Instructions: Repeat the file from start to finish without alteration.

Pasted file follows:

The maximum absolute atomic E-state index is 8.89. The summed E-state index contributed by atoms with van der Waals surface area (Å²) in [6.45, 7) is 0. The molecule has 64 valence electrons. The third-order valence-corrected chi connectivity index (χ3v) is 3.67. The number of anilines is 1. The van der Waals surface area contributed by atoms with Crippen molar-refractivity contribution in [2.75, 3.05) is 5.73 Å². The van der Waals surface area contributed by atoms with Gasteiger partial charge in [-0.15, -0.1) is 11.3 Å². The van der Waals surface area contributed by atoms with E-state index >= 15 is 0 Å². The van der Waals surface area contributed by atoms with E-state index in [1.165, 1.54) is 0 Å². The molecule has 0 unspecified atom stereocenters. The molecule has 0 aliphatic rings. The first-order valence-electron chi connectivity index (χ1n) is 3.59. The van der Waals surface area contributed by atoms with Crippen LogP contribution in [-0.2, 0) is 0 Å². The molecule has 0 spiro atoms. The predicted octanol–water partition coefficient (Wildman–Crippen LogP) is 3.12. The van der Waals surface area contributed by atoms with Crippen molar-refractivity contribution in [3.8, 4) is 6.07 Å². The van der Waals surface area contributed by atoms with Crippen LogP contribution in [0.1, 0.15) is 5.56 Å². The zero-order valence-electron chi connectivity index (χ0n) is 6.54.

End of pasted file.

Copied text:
The maximum absolute atomic E-state index is 8.89. The summed E-state index contributed by atoms with van der Waals surface area (Å²) in [6.45, 7) is 0. The molecule has 64 valence electrons. The third-order valence-corrected chi connectivity index (χ3v) is 3.67. The number of anilines is 1. The van der Waals surface area contributed by atoms with Crippen molar-refractivity contribution in [2.75, 3.05) is 5.73 Å². The van der Waals surface area contributed by atoms with Gasteiger partial charge in [-0.15, -0.1) is 11.3 Å². The van der Waals surface area contributed by atoms with E-state index >= 15 is 0 Å². The van der Waals surface area contributed by atoms with E-state index in [1.165, 1.54) is 0 Å². The molecule has 0 unspecified atom stereocenters. The molecule has 0 aliphatic rings. The first-order valence-electron chi connectivity index (χ1n) is 3.59. The van der Waals surface area contributed by atoms with Crippen LogP contribution in [-0.2, 0) is 0 Å². The molecule has 0 spiro atoms. The predicted octanol–water partition coefficient (Wildman–Crippen LogP) is 3.12. The van der Waals surface area contributed by atoms with Crippen molar-refractivity contribution in [3.8, 4) is 6.07 Å². The van der Waals surface area contributed by atoms with Crippen LogP contribution in [0.1, 0.15) is 5.56 Å². The zero-order valence-electron chi connectivity index (χ0n) is 6.54.